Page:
The Construction Industry Scheme (CIS) continues to be considered by HMRC as an area with a high risk of non-compliance, so the application of penalties for failures to comply with the scheme’s legislation is rigidly applied.
The strictest penalties imposed by HMRC relate to the failure to submit a monthly CIS300 return on time, especially as these penalties are generated automatically as soon as the filing date has passed. The first fixed penalty of £100 becomes due as soon as the return is one day late and further penalties arise where the return remains outstanding at intervals of 2, 6 and 12 months.
It is important to remember that every late monthly return has its own set of penalty considerations, meaning that each one could be subject to four separate penalty charges. The 12 months’ penalty can increase significantly if HMRC consider that the contractor’s behaviour behind the failure is deliberate. In this case, the minimum penalty could be at least £1,500 or £3,000 per return in addition to the 1, 2 and 6 months’ penalties.
Even where returns are submitted punctually, penalties can still be imposed where errors are made and also where the contractor fails to follow the correct processes in relation to a monthly return or in providing the appropriate information to a subcontractor.
Where HMRC identify an error or an incorrect CIS300 monthly return, they will consider the behaviour that led to the inaccuracy occurring, in order to decide the level of penalty. Four levels of behaviour are considered where inaccuracies occur; (i) with reasonable care, (ii) careless, (iii) deliberate, and (iv) deliberate and concealed.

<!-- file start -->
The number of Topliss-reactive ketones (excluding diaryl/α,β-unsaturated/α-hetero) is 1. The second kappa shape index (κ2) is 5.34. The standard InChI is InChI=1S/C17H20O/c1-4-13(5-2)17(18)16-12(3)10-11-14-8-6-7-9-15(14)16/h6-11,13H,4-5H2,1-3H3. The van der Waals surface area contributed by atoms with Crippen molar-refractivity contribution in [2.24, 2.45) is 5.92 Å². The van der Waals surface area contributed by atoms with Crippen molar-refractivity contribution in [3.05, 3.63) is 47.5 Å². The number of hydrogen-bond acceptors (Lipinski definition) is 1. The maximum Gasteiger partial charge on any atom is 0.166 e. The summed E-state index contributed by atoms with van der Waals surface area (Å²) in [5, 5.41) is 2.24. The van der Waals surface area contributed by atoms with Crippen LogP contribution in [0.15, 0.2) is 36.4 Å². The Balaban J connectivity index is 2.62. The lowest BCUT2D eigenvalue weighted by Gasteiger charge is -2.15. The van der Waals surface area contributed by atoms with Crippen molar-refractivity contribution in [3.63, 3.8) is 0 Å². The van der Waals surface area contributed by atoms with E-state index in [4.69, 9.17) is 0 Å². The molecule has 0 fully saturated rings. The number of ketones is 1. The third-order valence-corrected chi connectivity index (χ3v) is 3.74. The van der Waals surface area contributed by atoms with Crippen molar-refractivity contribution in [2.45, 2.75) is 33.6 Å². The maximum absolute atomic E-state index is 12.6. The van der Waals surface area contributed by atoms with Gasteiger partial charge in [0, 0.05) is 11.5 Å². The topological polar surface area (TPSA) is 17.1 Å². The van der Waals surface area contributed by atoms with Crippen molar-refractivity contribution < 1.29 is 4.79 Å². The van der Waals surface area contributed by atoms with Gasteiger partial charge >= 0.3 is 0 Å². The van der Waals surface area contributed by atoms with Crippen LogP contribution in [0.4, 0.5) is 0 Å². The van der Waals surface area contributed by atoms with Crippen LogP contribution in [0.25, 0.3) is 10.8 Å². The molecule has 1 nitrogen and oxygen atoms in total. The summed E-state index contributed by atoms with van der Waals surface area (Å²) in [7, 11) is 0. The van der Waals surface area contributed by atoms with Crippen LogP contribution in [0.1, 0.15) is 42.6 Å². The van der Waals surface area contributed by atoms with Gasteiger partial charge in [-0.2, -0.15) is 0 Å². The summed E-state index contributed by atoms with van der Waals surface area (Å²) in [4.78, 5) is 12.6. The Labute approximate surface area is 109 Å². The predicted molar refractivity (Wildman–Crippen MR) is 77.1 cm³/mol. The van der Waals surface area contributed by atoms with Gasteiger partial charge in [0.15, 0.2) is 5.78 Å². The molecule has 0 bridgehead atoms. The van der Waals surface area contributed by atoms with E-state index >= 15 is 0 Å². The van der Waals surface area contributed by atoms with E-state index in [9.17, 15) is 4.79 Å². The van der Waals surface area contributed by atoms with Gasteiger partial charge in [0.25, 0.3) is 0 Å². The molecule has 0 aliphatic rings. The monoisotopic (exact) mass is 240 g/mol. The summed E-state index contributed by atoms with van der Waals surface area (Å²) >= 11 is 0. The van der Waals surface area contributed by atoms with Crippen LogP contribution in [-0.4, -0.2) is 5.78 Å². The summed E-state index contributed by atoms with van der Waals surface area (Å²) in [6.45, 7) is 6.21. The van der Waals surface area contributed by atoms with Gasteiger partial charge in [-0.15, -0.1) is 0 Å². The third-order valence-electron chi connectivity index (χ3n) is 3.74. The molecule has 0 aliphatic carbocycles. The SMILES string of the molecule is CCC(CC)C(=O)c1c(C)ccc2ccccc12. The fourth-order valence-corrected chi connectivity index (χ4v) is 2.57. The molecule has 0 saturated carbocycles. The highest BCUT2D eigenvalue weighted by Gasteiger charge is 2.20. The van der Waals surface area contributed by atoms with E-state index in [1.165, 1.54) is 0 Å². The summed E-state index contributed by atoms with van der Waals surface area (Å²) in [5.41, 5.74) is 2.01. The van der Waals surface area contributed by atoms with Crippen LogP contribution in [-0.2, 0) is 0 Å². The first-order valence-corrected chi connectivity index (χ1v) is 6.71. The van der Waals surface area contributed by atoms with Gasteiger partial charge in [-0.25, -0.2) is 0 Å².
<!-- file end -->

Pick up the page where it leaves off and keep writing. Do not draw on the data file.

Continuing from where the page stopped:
Where it is found that reasonable care has been taken, despite the error, HMRC will not charge a penalty. When the error is due to careless behaviour, they may still consider suspending a penalty, where steps can be taken to help the contractor avoid such errors in the future and where it is considered likely that those actions can and will be successful.
Penalties can also be considered by HMRC in respect of the following errors/failures:
- Failure to make a declaration on CIS300
- Making an incorrect declaration on CIS300
- Failure to provide the subcontractor with a Payment & Deduction Statement
- Providing the subcontractor with an incorrect Payment & Deduction Statement
Clearly there are a number of compliance failures that will undoubtedly lead to HMRC charging a penalty, which, potentially, could be disproportionately high compared to the error made and the original tax loss. It is vital, therefore, that the contractor operates CIS diligently and has systems and processes in place to ensure compliance, thereby avoiding the potential for these penalties.
If you have any questions regarding the CIS penalty regime or would like to discuss further the issues raised, please call us on 020 8515 2975. or email us at firstname.lastname@example.org. With over 20 years’ experience in this field, The Guild can assist with all aspects of CIS compliance.
This article was originally published on the accountingWEB Insight Exchange on 5th January 2021.